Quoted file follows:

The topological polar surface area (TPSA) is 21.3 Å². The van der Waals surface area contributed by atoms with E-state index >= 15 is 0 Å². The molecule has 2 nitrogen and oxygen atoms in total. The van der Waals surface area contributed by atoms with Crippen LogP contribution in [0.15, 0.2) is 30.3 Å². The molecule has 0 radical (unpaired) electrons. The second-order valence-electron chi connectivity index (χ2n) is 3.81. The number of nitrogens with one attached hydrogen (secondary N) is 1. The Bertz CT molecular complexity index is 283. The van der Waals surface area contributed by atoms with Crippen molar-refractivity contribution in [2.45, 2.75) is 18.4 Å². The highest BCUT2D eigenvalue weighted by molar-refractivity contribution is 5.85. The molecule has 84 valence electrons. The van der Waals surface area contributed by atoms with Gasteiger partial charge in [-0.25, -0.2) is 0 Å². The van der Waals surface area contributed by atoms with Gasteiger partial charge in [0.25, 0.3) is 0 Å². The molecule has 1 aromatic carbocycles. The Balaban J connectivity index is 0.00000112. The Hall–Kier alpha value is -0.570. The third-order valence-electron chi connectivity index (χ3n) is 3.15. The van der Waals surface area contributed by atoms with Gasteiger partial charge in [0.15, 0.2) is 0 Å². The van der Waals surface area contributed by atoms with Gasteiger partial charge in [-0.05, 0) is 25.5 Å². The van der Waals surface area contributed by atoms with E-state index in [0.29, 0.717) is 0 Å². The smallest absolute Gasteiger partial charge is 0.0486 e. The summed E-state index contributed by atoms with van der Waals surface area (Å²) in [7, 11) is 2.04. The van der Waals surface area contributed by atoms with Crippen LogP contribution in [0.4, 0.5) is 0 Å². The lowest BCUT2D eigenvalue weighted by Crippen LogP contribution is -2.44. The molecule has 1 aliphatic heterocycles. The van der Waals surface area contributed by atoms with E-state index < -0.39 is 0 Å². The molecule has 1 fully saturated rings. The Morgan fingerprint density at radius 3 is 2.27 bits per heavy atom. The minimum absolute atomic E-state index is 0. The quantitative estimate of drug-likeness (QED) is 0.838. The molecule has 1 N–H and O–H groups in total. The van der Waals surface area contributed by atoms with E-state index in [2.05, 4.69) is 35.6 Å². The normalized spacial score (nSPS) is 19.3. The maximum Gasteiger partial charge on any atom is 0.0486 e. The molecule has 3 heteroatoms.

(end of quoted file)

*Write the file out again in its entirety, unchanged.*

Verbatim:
The topological polar surface area (TPSA) is 21.3 Å². The van der Waals surface area contributed by atoms with E-state index >= 15 is 0 Å². The molecule has 2 nitrogen and oxygen atoms in total. The van der Waals surface area contributed by atoms with Crippen LogP contribution in [0.15, 0.2) is 30.3 Å². The molecule has 0 radical (unpaired) electrons. The second-order valence-electron chi connectivity index (χ2n) is 3.81. The number of nitrogens with one attached hydrogen (secondary N) is 1. The Bertz CT molecular complexity index is 283. The van der Waals surface area contributed by atoms with Crippen molar-refractivity contribution in [2.45, 2.75) is 18.4 Å². The highest BCUT2D eigenvalue weighted by molar-refractivity contribution is 5.85. The molecule has 84 valence electrons. The van der Waals surface area contributed by atoms with Gasteiger partial charge in [-0.25, -0.2) is 0 Å². The van der Waals surface area contributed by atoms with Gasteiger partial charge in [0.25, 0.3) is 0 Å². The molecule has 1 aromatic carbocycles. The Balaban J connectivity index is 0.00000112. The Hall–Kier alpha value is -0.570. The third-order valence-electron chi connectivity index (χ3n) is 3.15. The van der Waals surface area contributed by atoms with Gasteiger partial charge in [0.15, 0.2) is 0 Å². The van der Waals surface area contributed by atoms with Gasteiger partial charge in [-0.05, 0) is 25.5 Å². The van der Waals surface area contributed by atoms with E-state index in [0.29, 0.717) is 0 Å². The smallest absolute Gasteiger partial charge is 0.0486 e. The summed E-state index contributed by atoms with van der Waals surface area (Å²) in [7, 11) is 2.04. The van der Waals surface area contributed by atoms with Crippen LogP contribution in [0.4, 0.5) is 0 Å². The lowest BCUT2D eigenvalue weighted by Crippen LogP contribution is -2.44. The molecule has 1 aliphatic heterocycles. The van der Waals surface area contributed by atoms with E-state index < -0.39 is 0 Å². The molecule has 1 fully saturated rings. The Morgan fingerprint density at radius 3 is 2.27 bits per heavy atom. The minimum absolute atomic E-state index is 0. The quantitative estimate of drug-likeness (QED) is 0.838. The molecule has 1 N–H and O–H groups in total. The van der Waals surface area contributed by atoms with E-state index in [2.05, 4.69) is 35.6 Å². The normalized spacial score (nSPS) is 19.3. The maximum Gasteiger partial charge on any atom is 0.0486 e. The molecule has 3 heteroatoms.